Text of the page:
Newark man uses education to turn his life around and give parents a voice

By Barry Carter | The Star-Ledger
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on February 21, 2017

Altorice Frazier is helping to run Fun Day at Thrive Academy in Newark.
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He looked familiar last week as we walked past each other in front of the YMCA on Broad Street in Newark.

Ten minutes later, I'm in my car and the guy I didn't quite recognize is tapping the window on the passenger side. Thinking he wanted directions, I rolled it down and he told me that I had written a story about him eight years ago.

"What's the name?

"Altorice Frazier," he said.

It clicked.

Frazier is a Newark resident, and a successful example of the many men who return home from jail and make it.

"I haven't looked back,'' he said.

Education saved his life while locked up, and it continues to fuel his life now.

Frazier, 40, has become a parent leader in the world of charter schools, telling mothers, fathers, grandparents and guardians that they have a voice in their children's education.

"He lets me know there is hope,'' said Tomeko Hoskins, an active parent at New Horizon Charter School. "He's awesome in big letters.''

Frazier is the co-chair of the parent organization at Kipp Thrive Academy, but he's an activist citywide in getting parents involved and keeping them informed about education reform and legislation.

It's a role he could not have predicted in 1999 when he was 22 years old. Frazier had been sentenced to 13 years for drug trafficking, but he quickly saw the value of education at the Garden State Youth Correctional Facility in Yardville. He could take a job that paid $3.75 a day for kitchen duty or the teacher's aide position that paid $4.75 a day once he received his General Equivalency Diploma.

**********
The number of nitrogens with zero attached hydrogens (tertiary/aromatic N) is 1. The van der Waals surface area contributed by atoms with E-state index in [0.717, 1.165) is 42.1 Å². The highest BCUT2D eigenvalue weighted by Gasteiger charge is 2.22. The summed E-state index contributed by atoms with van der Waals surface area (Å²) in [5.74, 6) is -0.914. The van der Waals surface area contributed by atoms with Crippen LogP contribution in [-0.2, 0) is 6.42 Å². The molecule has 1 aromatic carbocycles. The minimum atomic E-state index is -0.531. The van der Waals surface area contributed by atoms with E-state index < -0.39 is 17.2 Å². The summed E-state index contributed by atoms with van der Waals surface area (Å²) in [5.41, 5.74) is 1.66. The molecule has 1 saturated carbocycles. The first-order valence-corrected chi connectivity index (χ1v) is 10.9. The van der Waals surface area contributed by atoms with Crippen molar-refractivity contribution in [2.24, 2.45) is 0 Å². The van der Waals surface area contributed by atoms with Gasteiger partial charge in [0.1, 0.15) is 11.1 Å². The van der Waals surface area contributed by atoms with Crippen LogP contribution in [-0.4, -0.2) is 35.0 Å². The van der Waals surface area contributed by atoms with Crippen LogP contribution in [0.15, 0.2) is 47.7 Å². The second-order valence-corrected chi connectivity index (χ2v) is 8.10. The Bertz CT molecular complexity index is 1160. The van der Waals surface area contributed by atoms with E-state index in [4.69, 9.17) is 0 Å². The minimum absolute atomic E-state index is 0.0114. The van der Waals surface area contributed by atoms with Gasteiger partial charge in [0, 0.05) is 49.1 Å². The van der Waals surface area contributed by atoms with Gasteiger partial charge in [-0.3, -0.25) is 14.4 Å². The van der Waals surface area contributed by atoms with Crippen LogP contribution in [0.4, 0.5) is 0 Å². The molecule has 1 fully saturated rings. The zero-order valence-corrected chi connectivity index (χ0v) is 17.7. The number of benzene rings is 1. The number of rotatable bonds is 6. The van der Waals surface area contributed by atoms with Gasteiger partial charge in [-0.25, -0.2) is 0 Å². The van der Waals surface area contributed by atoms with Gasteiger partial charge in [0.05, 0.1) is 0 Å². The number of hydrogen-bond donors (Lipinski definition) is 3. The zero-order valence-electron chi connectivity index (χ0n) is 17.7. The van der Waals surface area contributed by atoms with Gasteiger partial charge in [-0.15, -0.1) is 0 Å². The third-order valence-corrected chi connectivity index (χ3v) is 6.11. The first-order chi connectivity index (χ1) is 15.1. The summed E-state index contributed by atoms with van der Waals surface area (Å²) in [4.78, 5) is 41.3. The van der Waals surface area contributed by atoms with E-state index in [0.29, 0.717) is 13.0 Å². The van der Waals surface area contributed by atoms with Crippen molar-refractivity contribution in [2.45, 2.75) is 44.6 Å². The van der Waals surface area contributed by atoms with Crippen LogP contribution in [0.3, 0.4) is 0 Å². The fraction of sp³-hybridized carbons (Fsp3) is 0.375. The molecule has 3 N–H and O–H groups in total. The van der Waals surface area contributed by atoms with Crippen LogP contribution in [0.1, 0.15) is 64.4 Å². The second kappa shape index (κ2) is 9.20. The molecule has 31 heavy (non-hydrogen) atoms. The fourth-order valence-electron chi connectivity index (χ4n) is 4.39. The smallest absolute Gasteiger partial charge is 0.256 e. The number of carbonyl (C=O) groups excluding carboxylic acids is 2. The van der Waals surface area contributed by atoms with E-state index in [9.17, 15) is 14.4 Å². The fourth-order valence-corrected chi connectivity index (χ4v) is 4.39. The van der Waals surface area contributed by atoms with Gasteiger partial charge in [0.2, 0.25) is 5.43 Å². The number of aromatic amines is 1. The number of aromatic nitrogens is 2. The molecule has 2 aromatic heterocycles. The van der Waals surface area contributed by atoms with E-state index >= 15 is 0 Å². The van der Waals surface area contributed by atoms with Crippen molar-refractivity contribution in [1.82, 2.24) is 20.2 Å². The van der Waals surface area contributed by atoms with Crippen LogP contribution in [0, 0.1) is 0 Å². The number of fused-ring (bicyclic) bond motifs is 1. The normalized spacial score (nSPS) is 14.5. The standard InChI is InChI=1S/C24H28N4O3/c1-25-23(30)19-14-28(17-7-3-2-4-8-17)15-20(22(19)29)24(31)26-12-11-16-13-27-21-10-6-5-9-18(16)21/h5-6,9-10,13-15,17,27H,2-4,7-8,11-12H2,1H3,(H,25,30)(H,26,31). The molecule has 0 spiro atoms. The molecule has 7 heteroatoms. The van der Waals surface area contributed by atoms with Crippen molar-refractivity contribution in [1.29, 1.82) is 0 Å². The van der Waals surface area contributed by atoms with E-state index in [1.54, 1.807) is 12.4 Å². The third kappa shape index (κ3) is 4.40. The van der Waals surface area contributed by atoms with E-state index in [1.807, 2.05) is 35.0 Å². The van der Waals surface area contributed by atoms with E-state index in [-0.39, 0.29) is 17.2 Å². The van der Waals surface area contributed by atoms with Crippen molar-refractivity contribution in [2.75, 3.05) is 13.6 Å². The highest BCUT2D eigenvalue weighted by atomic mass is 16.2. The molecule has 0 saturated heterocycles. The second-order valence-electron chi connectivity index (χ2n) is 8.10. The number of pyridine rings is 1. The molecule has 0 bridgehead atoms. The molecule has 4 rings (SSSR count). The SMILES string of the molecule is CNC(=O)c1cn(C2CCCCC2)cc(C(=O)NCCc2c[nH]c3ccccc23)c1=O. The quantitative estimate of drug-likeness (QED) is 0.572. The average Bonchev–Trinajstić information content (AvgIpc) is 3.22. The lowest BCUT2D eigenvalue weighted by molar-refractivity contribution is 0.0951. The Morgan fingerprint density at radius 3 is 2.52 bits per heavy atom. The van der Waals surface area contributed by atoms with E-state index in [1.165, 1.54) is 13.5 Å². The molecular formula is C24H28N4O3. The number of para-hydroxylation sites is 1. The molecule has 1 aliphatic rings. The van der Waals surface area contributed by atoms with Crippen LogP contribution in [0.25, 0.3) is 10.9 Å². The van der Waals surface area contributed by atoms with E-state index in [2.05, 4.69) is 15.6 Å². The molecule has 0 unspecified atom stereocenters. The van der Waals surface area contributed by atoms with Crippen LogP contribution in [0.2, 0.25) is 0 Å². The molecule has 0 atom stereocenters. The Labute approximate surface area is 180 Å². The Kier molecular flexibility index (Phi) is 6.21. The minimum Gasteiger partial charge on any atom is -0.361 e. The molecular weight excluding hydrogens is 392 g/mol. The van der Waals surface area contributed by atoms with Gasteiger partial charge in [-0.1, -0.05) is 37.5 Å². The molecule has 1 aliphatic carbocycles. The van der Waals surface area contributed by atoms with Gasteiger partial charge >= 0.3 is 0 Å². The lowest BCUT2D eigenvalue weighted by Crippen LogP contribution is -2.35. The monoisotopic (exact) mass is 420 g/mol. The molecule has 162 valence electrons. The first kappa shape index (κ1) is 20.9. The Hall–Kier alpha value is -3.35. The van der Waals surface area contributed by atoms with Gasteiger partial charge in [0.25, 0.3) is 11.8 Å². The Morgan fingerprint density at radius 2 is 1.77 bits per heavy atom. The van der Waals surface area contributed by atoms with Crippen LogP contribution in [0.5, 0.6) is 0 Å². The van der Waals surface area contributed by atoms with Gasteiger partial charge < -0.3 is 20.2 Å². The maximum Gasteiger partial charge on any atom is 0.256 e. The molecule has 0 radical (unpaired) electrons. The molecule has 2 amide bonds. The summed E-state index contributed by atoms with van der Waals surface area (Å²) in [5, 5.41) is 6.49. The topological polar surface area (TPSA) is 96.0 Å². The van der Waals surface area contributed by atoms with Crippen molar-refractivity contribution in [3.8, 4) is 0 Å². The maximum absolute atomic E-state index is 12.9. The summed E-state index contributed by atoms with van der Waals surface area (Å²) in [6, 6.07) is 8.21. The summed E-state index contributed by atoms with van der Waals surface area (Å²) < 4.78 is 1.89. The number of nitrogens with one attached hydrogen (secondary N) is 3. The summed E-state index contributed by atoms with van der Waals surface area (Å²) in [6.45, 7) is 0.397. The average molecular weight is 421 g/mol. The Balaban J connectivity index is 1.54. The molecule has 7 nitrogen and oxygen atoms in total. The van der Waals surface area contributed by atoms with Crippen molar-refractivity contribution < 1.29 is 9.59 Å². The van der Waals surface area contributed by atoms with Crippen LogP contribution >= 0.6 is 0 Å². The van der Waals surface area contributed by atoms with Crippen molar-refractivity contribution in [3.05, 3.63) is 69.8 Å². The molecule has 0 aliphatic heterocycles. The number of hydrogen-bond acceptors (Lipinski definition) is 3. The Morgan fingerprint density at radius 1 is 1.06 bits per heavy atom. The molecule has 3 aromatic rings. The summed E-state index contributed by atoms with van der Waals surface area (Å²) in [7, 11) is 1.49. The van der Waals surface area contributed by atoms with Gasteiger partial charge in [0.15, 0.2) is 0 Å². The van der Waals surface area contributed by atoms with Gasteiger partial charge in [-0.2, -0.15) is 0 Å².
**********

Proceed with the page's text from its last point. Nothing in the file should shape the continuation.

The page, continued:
"If I wanted more money I had to have better jobs,'' Frazier said.

That's all it took - one extra dollar - for the light bulb in his head to never flicker again. Frazier only served five years, the earliest he was eligible for parole. In that time, he completed college level courses in accounting, math and small business training. At the halfway house, Frazier paid attention to self-improvement courses, anger management and cognitive thinking.

"I shifted my paradigm,'' he said.

He was determined to never go back to jail after his release  on Jan. 7, 2004.

Frazier worked his tail off finding employment. He got a job at Pathmark, then landed a gopher-type gig at an accounting firm in 2005. From there, H&R Block gave him a shot and he was doing well preparing taxes. But he left that promising career to work as a prison re-entry coordinator at a place that once helped him, the Community Education Center, a rehabilitative service in Newark for ex-offenders. 

"I wanted to give back,'' Frazier said.

He told that story during a press conference in 2008, where I first met him. The city was receiving a grant from the state to provide prisoner re-entry services and Frazier was proof that someone could change.

"Whatever support that re-entry services have provided to him, he's more than repaid that in terms of the role model and leader that he is,'' said Shavar Jeffries, a Newark resident and civil rights attorney, who was there that day.